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How to fake being a New Orleanian

By Shira Pinsker

If you ask most people, the only way to be considered a New Orleanian is to have gone to high school in the city. Well if that’s the case, then there’s no hope for the rest of us. Not the people who moved here 30 years ago and raised a family, attended Tulane and never left, or came to the city after Katrina. Personally, I consider all these groups New Orleanians because they have something I don’t: the knowledge of the city’s customs and culture that comes with time and experience.

A different kind of New Orleans crash course

For those of us who can count our months in the city by the fingers on our hands, I offer a way to cheat. On Tuesday, I’m teaching a class I’ve dubbed “Crescent City Crash Course: How to Fake Being a New Orleanian,” at Hey Café on Magazine Street. There, we’ll discuss where to go in the city, what to bring when you get there, sports, festivals, neighborhoods and what the jokes on all those t-shirts are about. And I’ll bring the only item on the school supply list—local beer.

I spend a lot of time considering what it means to be a New Orleanian. I came here after college to do a year-long fellowship and moved back to the city this past summer. When I lived here I made amazing friends that introduced me to the New Orleans lifestyle and visited at least once a year in my time away. I thought I understood the city, at least well enough to fit in when I returned. Yet, I often feel out of place because I don’t understand or anticipate the milieu.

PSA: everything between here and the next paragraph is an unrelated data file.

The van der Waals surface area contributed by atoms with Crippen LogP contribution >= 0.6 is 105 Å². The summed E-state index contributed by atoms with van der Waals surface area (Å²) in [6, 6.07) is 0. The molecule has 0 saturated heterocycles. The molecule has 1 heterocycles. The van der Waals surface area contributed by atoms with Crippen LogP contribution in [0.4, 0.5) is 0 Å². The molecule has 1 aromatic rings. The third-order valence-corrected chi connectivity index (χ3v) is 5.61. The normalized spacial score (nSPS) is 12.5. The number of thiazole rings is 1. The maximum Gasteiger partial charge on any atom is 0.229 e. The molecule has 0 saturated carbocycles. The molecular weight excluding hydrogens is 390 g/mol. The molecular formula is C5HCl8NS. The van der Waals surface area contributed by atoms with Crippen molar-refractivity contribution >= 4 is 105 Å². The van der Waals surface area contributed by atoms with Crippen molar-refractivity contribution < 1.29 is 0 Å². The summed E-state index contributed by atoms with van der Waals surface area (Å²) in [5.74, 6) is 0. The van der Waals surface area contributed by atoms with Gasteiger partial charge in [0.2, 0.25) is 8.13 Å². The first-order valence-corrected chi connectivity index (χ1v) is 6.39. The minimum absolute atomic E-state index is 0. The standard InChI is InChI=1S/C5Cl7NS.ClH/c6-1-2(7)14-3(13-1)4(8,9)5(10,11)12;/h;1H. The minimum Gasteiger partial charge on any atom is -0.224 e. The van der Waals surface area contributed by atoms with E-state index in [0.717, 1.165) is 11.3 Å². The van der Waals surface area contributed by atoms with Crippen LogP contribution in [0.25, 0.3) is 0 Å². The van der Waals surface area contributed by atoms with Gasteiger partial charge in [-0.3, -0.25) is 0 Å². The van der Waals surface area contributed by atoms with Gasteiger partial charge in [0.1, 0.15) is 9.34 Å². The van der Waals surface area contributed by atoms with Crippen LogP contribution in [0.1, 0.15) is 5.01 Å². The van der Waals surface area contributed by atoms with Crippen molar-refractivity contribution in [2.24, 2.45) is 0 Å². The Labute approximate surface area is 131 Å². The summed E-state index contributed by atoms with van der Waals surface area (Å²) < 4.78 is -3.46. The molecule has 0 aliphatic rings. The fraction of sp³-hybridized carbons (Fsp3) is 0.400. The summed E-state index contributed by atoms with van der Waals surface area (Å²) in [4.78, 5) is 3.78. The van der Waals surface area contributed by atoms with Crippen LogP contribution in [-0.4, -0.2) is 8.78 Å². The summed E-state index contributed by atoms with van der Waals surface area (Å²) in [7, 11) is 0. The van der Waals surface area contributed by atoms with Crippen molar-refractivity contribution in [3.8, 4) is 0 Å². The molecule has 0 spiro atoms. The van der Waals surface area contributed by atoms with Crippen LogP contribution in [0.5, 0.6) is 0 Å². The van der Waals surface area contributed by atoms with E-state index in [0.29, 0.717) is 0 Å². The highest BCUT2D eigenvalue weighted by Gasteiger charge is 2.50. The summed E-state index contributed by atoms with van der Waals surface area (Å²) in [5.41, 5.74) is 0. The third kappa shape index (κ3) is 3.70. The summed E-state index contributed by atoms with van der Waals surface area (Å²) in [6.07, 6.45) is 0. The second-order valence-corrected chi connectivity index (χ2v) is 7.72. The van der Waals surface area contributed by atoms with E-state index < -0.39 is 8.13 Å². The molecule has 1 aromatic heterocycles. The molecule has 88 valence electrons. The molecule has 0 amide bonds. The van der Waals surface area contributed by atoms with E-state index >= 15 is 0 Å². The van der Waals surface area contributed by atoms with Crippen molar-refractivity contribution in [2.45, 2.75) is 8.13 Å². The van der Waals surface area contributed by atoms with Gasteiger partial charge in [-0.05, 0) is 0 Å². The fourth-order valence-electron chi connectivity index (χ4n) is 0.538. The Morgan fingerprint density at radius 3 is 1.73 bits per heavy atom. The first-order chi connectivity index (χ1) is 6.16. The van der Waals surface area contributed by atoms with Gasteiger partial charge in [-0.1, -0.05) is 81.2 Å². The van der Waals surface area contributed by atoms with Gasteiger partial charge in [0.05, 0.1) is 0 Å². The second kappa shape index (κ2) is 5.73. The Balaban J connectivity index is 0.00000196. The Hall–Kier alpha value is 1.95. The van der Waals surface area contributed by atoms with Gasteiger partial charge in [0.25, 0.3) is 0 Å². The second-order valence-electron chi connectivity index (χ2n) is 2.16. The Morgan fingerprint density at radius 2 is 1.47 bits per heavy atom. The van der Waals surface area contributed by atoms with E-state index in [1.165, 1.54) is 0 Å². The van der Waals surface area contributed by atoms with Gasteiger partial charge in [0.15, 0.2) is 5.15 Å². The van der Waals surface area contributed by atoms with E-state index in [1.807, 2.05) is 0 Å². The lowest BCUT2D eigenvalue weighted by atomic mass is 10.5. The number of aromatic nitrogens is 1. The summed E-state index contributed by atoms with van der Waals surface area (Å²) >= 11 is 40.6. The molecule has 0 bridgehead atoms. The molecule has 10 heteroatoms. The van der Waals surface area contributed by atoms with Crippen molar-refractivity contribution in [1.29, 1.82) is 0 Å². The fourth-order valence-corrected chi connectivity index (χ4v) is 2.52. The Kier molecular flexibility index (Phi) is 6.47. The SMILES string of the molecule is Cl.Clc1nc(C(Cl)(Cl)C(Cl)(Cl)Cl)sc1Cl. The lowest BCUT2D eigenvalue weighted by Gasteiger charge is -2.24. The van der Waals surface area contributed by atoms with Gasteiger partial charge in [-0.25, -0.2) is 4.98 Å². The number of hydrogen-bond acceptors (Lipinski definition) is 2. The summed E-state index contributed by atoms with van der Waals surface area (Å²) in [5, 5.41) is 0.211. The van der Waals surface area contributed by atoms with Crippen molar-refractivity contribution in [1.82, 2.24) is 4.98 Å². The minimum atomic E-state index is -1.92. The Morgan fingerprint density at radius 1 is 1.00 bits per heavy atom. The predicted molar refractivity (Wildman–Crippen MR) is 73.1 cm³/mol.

New Orleans has its own language. Sure, there’s the verbal stuff, like correctly pronouncing Burgundy Street or referencing the lake or river when giving directions. But it’s the non-verbal stuff that trips me up: remembering a koozie when I go out, changing my D.C. cell phone number to a 504 area code, or checking the dates of Mardi Gras before RSVPing to a wedding in February.

Neglecting to adopt the dress code at events in the city continues to be a problem for me. When I attended White Linen Night in 2004, I was the only person on Julia Street wearing a khaki skirt and black top. Despite this mishap, this summer I ignored the suggestion to dress in 80s workout gear for the 610 Stomper Bar Crawl. Additionally, it didn’t even occur to me to find a sailor hat for a yacht/bounce music night at the Rusty Nail. In my experience, unless it’s Halloween, you look silly if you dress up. But over and over again in New Orleans I’m the silly one without a costume on.

“New Orleanians love to costume,” a friend recently commented, when I told her these stories. When I pointed out to her that she used costume as a verb, she giggled. “I guess I did. I didn’t even notice.”

Of course she didn’t. She went to high school here.


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